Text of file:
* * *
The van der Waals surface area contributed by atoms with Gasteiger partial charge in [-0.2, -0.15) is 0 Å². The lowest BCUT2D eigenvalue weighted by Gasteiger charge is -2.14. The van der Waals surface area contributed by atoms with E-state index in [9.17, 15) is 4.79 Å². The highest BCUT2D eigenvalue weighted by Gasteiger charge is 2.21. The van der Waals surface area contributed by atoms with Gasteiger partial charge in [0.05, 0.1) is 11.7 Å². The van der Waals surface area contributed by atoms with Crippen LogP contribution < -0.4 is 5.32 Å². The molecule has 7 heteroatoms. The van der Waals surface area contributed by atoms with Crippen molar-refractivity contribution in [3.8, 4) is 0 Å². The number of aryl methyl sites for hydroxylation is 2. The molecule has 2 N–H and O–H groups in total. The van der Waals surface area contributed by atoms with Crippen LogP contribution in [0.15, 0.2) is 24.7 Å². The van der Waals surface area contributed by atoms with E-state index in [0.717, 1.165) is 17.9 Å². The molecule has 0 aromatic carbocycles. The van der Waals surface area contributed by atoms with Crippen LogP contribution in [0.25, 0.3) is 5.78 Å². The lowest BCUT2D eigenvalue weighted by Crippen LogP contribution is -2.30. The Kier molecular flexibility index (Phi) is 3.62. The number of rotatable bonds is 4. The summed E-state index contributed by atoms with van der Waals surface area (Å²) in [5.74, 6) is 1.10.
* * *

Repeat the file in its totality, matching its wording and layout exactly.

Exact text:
The van der Waals surface area contributed by atoms with Gasteiger partial charge in [-0.2, -0.15) is 0 Å². The lowest BCUT2D eigenvalue weighted by Gasteiger charge is -2.14. The van der Waals surface area contributed by atoms with E-state index in [9.17, 15) is 4.79 Å². The highest BCUT2D eigenvalue weighted by Gasteiger charge is 2.21. The van der Waals surface area contributed by atoms with Gasteiger partial charge in [0.05, 0.1) is 11.7 Å². The van der Waals surface area contributed by atoms with Crippen LogP contribution < -0.4 is 5.32 Å². The molecule has 7 heteroatoms. The van der Waals surface area contributed by atoms with Crippen molar-refractivity contribution in [3.8, 4) is 0 Å². The number of aryl methyl sites for hydroxylation is 2. The molecule has 2 N–H and O–H groups in total. The van der Waals surface area contributed by atoms with Crippen LogP contribution in [0.15, 0.2) is 24.7 Å². The van der Waals surface area contributed by atoms with E-state index in [0.717, 1.165) is 17.9 Å². The molecule has 0 aromatic carbocycles. The van der Waals surface area contributed by atoms with Crippen LogP contribution in [0.25, 0.3) is 5.78 Å². The lowest BCUT2D eigenvalue weighted by Crippen LogP contribution is -2.30. The Kier molecular flexibility index (Phi) is 3.62. The number of rotatable bonds is 4. The summed E-state index contributed by atoms with van der Waals surface area (Å²) in [5.74, 6) is 1.10.